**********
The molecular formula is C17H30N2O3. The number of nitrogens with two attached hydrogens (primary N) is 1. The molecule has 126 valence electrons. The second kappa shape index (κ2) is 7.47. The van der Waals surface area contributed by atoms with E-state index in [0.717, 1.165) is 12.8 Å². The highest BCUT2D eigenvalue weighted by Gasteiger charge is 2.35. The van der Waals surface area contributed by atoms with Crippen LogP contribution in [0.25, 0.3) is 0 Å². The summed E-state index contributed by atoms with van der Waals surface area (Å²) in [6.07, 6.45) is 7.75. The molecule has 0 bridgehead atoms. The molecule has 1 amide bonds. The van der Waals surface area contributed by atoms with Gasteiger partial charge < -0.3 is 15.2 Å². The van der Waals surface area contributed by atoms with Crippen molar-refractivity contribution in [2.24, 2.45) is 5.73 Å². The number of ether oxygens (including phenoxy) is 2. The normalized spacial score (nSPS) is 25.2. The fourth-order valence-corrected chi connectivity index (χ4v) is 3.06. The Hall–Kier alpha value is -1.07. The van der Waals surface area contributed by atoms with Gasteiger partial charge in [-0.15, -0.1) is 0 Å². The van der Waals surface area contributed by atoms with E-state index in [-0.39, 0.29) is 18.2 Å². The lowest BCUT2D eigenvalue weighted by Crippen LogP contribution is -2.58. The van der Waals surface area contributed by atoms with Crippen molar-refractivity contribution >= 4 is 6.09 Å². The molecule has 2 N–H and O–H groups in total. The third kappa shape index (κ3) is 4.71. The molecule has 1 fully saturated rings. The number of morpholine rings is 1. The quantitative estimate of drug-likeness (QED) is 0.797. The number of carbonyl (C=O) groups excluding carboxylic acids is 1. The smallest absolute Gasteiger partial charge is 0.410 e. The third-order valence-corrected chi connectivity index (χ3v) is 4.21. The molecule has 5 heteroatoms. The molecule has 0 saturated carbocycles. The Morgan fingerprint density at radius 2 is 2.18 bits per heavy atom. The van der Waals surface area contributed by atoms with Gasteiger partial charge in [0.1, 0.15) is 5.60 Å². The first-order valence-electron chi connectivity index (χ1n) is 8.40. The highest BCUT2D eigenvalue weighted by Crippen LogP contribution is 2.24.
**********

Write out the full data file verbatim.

The molecular formula is C17H30N2O3. The number of nitrogens with two attached hydrogens (primary N) is 1. The molecule has 126 valence electrons. The second kappa shape index (κ2) is 7.47. The van der Waals surface area contributed by atoms with E-state index in [0.717, 1.165) is 12.8 Å². The highest BCUT2D eigenvalue weighted by Gasteiger charge is 2.35. The van der Waals surface area contributed by atoms with Crippen LogP contribution in [0.25, 0.3) is 0 Å². The summed E-state index contributed by atoms with van der Waals surface area (Å²) in [6.07, 6.45) is 7.75. The molecule has 0 bridgehead atoms. The molecule has 1 amide bonds. The van der Waals surface area contributed by atoms with Gasteiger partial charge < -0.3 is 15.2 Å². The van der Waals surface area contributed by atoms with Crippen molar-refractivity contribution in [2.24, 2.45) is 5.73 Å². The number of ether oxygens (including phenoxy) is 2. The normalized spacial score (nSPS) is 25.2. The fourth-order valence-corrected chi connectivity index (χ4v) is 3.06. The Hall–Kier alpha value is -1.07. The van der Waals surface area contributed by atoms with Gasteiger partial charge in [-0.15, -0.1) is 0 Å². The van der Waals surface area contributed by atoms with E-state index in [-0.39, 0.29) is 18.2 Å². The lowest BCUT2D eigenvalue weighted by Crippen LogP contribution is -2.58. The van der Waals surface area contributed by atoms with Crippen molar-refractivity contribution >= 4 is 6.09 Å². The molecule has 2 N–H and O–H groups in total. The third kappa shape index (κ3) is 4.71. The molecule has 1 fully saturated rings. The number of morpholine rings is 1. The quantitative estimate of drug-likeness (QED) is 0.797. The number of carbonyl (C=O) groups excluding carboxylic acids is 1. The smallest absolute Gasteiger partial charge is 0.410 e. The third-order valence-corrected chi connectivity index (χ3v) is 4.21. The molecule has 5 heteroatoms. The molecule has 0 saturated carbocycles. The Morgan fingerprint density at radius 2 is 2.18 bits per heavy atom. The van der Waals surface area contributed by atoms with Gasteiger partial charge in [0.1, 0.15) is 5.60 Å². The first-order valence-electron chi connectivity index (χ1n) is 8.40. The highest BCUT2D eigenvalue weighted by Crippen LogP contribution is 2.24.